A plan for progress, and no new taxes

I know most of you are aware of the firestorm that’s erupted over a bond issue of $25 million that was approved by the County Commission last Tuesday, August 20.
The plan includes expansions at Summertown High School, E.O. Coffman, and South Lawrence (a plan provided by the Lawrence County School Board); a new ambulance service building, one new ambulance and improved equipment for other ambulances; improvements at the Courthouse (much, including the bathrooms, has been untouched since it was built in 1974); remodeling costs at a legislative/training building; patrol cars for our Sheriff’s Department; and $2.5 million for our new college facility.
A second phase includes $8 million to purchase land from multiple landowners for an automotive test track, and in the event that falls through, a new gymnasium at Loretto High School.
Is this a perfect plan? I agree that it is not, but it addresses many needs with NO NEW TAXES. Although many have criticized it, an alternative has not been suggested. I submit that it would very difficult, if not impossible, to create a plan that would 1) meet as many needs; 2) garner enough support from the Commission to pass; and 3) keep taxes at their current level.
Progress for our county and the people who live here is my goal. That is the ONLY reason behind our new college plan and work toward the automotive test track.
The land for the college was purchased from GT Refractory Solutions, formerly UCAR Carbon. Construction was estimated at $9 million, which would have been easily covered by $4.6 million from the state and $1.5 million each from the county, city and private donors.
The low bid, from Orion Construction of Franklin, Tennessee, came in much higher than expected, just like other construction projects under consideration. We approached the state again and were given $1.5 million more. We applied for a grant but were denied it because we had already received $6.1 million from the state.
The city agreed to take on the remaining $5 million because the time to sign a contract for construction was upon us. We knew a delay would only raise the price. City officials, and I, hoped that despite the commission’s initial reluctance to do so, the county would split that commitment with them and put in another $2.5 million. It is really a small price to pay for the promise it holds.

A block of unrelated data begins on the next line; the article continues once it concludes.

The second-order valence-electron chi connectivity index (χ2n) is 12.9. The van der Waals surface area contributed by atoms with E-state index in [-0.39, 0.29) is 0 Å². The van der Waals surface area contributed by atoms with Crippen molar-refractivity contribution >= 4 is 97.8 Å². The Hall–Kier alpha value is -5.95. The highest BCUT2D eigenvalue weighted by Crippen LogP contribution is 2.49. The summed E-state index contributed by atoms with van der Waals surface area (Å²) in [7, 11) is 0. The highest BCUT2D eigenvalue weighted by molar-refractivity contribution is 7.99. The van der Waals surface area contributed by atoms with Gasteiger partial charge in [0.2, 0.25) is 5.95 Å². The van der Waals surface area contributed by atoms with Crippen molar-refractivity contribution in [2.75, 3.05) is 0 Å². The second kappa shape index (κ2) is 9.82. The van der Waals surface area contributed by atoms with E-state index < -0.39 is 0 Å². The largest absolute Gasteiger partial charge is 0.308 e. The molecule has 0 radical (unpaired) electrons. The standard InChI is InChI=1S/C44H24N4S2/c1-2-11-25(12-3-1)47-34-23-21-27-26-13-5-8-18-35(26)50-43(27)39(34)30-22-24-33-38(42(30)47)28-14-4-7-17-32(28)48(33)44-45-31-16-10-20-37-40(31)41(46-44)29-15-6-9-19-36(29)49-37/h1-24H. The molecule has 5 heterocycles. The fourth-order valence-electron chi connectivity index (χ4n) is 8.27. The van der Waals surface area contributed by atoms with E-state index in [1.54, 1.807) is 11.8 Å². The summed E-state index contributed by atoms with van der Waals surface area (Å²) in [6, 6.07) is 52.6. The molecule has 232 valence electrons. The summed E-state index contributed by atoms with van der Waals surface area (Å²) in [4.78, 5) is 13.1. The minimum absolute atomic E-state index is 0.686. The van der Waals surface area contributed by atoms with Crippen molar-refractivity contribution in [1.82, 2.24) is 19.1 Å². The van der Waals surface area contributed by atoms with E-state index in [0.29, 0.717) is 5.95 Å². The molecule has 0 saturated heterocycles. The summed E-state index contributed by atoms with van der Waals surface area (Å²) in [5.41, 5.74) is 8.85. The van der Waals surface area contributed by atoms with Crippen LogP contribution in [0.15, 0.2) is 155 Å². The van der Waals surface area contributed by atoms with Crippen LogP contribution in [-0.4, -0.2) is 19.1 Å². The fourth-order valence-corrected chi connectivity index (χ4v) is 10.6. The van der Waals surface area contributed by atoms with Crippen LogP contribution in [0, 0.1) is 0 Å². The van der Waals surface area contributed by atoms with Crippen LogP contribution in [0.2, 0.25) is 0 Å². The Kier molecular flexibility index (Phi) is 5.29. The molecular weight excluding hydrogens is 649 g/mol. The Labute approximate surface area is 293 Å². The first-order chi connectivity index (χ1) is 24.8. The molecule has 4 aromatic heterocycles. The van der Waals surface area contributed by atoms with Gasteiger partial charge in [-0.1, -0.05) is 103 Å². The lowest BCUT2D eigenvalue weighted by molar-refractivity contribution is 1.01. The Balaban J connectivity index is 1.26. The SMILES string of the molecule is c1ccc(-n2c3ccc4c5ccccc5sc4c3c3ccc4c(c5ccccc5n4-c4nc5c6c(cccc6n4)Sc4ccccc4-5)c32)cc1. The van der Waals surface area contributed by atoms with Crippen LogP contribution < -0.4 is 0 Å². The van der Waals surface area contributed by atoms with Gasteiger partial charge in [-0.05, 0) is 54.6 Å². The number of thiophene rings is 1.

Because the college is a good plan, and being hailed as the way of the future by state education officials, we chose not to abandon or reduce it. It will house more than one institution, so Tennessee Tech and MTSU, for instance, can offer junior and senior-level classes here that they could not otherwise. I understand everyone doesn’t want stay close to home for college, but there are some who do, and some who can’t do anything else. Online classes are an option for those who have good broadband service, but that is spotty in most of our rural areas.
The automotive test track is a long shot, but we do have a shot. Again, the object is progress. This facility would have an impact similar to the one Murray Ohio had in the mid-1950s. It would provide jobs itself – including those that require four-year degrees - and create many, many more because our community would grow.
When the school building plan was designed by the School Board, it called for two new high schools and a new middle school in Lawrenceburg. The goal was to eliminate overcrowding and create the middle school model (grades 6-8) across the county so that more programs could be offered to that age group. The original price tag for the high schools was estimated at $24 million each.
Again, the quotes for construction came in much higher than expected - $38 million for each high school alone. Raising the property tax to that degree would make our rate one of the highest in the state, a death knell for economic development. Covering it with wheel tax proceeds would require an additional $75 per school, and past attempts to raise the wheel tax have been soundly defeated at the polls.
I asked school officials to come up with an alternative plan and that was presented to me during this year’s budget hearings. Estimates for additions at Summertown High School, E.O. Coffman and South Lawrence came in at $9.1 million. To help cover additional costs for engineering, the $25 million bond approved last week includes $11.9 million for schools.
Loretto High School is not overcrowded and the middle school model will be created at South Lawrence with this plan. We included the possibility of a new gymnasium because it was scratched from a 1997 school building plan due to cost overruns.
Again, this plan is not perfect, but in government at every level, compromises are necessary for anything to be accomplished. Little is done in Washington these days because no one is willing to make concessions. I’m afraid a return to the drawing board would only cost more time on projects that need action now.



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